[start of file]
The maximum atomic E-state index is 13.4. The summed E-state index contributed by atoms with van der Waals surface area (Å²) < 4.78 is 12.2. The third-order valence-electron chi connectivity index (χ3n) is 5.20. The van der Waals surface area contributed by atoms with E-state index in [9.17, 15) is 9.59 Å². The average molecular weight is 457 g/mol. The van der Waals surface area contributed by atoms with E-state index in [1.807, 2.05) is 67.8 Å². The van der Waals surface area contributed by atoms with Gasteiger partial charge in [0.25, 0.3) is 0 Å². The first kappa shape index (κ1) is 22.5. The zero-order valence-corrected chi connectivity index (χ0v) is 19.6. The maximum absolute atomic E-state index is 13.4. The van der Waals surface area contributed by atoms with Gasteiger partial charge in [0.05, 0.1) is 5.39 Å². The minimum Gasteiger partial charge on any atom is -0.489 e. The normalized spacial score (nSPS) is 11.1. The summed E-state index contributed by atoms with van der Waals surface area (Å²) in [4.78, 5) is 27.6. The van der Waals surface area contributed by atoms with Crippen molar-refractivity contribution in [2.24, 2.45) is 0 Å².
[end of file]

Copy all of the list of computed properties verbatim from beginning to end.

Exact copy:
The maximum atomic E-state index is 13.4. The summed E-state index contributed by atoms with van der Waals surface area (Å²) < 4.78 is 12.2. The third-order valence-electron chi connectivity index (χ3n) is 5.20. The van der Waals surface area contributed by atoms with E-state index in [9.17, 15) is 9.59 Å². The average molecular weight is 457 g/mol. The van der Waals surface area contributed by atoms with E-state index in [1.807, 2.05) is 67.8 Å². The van der Waals surface area contributed by atoms with Gasteiger partial charge in [0.25, 0.3) is 0 Å². The first kappa shape index (κ1) is 22.5. The zero-order valence-corrected chi connectivity index (χ0v) is 19.6. The maximum absolute atomic E-state index is 13.4. The van der Waals surface area contributed by atoms with Gasteiger partial charge in [0.05, 0.1) is 5.39 Å². The minimum Gasteiger partial charge on any atom is -0.489 e. The normalized spacial score (nSPS) is 11.1. The summed E-state index contributed by atoms with van der Waals surface area (Å²) in [4.78, 5) is 27.6. The van der Waals surface area contributed by atoms with Crippen molar-refractivity contribution in [2.24, 2.45) is 0 Å².